Delta Air Lines (DAL) has successfully crossed two of the three regulatory hurdles in the path of its planned stake purchase of Virgin Atlantic Airways Ltd. The U.S. Department of Justice as well as the European Commission gave their green signal for the proposed acquisition. However, the deal will be completed following the antitrust approval from the U.S. Department of Transportation, which is expected in the latter part of the year.
In December last year, Delta confirmed its plans to buy a 49% stake in British carrier Virgin Atlantic that is currently with Singapore Airlines. The remaining 51% stake will be retained by the Virgin Group. Delta Air Lines will shell out £224 million or $360 million for the purchase and substantially gain more control over the New York to London network – one of the busiest air itineraries across the globe.
Interestingly, the air travel network between the U.S. and United Kingdom, including the one between the two foresaid cities, is dominated by a joint venture of AMR Corp.’s (AAMRQ) American Airlines and British Airways with the majority of the slots at London Heathrow Airport under their control.
The regulatory boards on both sides of the Atlantic completed their respective investigations, before permitting the deal to proceed. Both the department stated that the deal will not pose an antitrust threat, with Delta and Virgin Atlantic still continuing to stand as strong competitors to the American Airlines-British Airways partnership as well as other airlines.
Following the partnership, Delta Air Lines and Virgin Atlantic will gain 36% access to the New York-London travel route, second to the 51% control exercised by British Airways and AMR Corp. United Continental Holdings (UAL) will have the third position with 13% of the market share.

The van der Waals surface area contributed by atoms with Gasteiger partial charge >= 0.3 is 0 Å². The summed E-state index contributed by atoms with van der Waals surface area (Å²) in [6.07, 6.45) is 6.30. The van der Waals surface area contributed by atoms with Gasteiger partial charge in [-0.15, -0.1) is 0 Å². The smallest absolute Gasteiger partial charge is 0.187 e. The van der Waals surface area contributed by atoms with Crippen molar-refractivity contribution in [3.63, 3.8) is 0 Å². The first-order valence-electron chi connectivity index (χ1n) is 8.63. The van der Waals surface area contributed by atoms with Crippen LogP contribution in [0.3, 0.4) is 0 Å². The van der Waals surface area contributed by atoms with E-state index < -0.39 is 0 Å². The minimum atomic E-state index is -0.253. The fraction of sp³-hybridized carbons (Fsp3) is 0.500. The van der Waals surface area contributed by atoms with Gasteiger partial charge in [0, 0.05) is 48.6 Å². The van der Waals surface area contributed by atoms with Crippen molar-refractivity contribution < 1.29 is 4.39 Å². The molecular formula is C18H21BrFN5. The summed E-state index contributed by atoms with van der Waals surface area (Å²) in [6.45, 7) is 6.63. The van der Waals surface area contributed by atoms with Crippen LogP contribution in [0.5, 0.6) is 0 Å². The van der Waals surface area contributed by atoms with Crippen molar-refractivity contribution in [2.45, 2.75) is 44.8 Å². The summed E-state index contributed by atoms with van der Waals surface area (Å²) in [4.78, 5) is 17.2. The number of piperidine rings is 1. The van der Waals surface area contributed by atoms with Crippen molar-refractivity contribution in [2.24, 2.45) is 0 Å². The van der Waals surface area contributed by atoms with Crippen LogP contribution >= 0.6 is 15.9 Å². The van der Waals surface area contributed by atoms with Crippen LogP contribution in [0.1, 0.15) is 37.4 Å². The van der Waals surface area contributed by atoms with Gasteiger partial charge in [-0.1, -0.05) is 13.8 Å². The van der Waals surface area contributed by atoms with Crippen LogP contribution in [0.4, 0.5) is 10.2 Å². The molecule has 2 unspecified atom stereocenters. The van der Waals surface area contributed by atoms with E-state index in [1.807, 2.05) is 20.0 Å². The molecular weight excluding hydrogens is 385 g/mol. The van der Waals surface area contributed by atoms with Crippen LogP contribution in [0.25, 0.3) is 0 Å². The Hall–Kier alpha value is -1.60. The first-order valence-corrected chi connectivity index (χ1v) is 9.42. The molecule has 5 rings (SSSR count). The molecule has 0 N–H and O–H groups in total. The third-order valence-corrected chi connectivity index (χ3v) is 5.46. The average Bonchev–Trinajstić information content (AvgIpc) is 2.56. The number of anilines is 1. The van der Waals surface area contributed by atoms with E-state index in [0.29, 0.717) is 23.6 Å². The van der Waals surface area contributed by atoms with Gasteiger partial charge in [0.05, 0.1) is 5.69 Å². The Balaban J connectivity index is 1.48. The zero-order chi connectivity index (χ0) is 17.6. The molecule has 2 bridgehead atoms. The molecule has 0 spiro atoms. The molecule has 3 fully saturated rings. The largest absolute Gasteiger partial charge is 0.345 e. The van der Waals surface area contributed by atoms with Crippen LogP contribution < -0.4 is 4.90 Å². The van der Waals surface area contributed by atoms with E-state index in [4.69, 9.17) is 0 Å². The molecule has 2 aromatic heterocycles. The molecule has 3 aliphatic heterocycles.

Per the joint venture agreement between Delta and Virgin Atlantic, both carriers will share the expenses and revenues of the flights. The two companies aim to operate 31 total daily flights both ways between the United Kingdom and North America during the peak season, with 23 flights to and from the Heathrow airport.
We believe that with this transaction, Delta and Virgin Atlantic target to offer additional frequent quality travel options for the trans-Atlantic flyers. The amalgamation of Virgin Atlantic’s hefty slots at the Heathrow airport and Delta’s commanding position over the U.S. airline network are expected to work in favor of passengers with extensive travel plans. This will hugely benefit customers with expanded and enhanced flight connectivity to key markets, better pricing and suitable booking options.
Delta – which will start seasonal non-stop flights every Saturday from December to various destinations utilizing The Boeing Company’s (BA) aircraft – currently retains a Zacks Rank #3 (Hold) rating.
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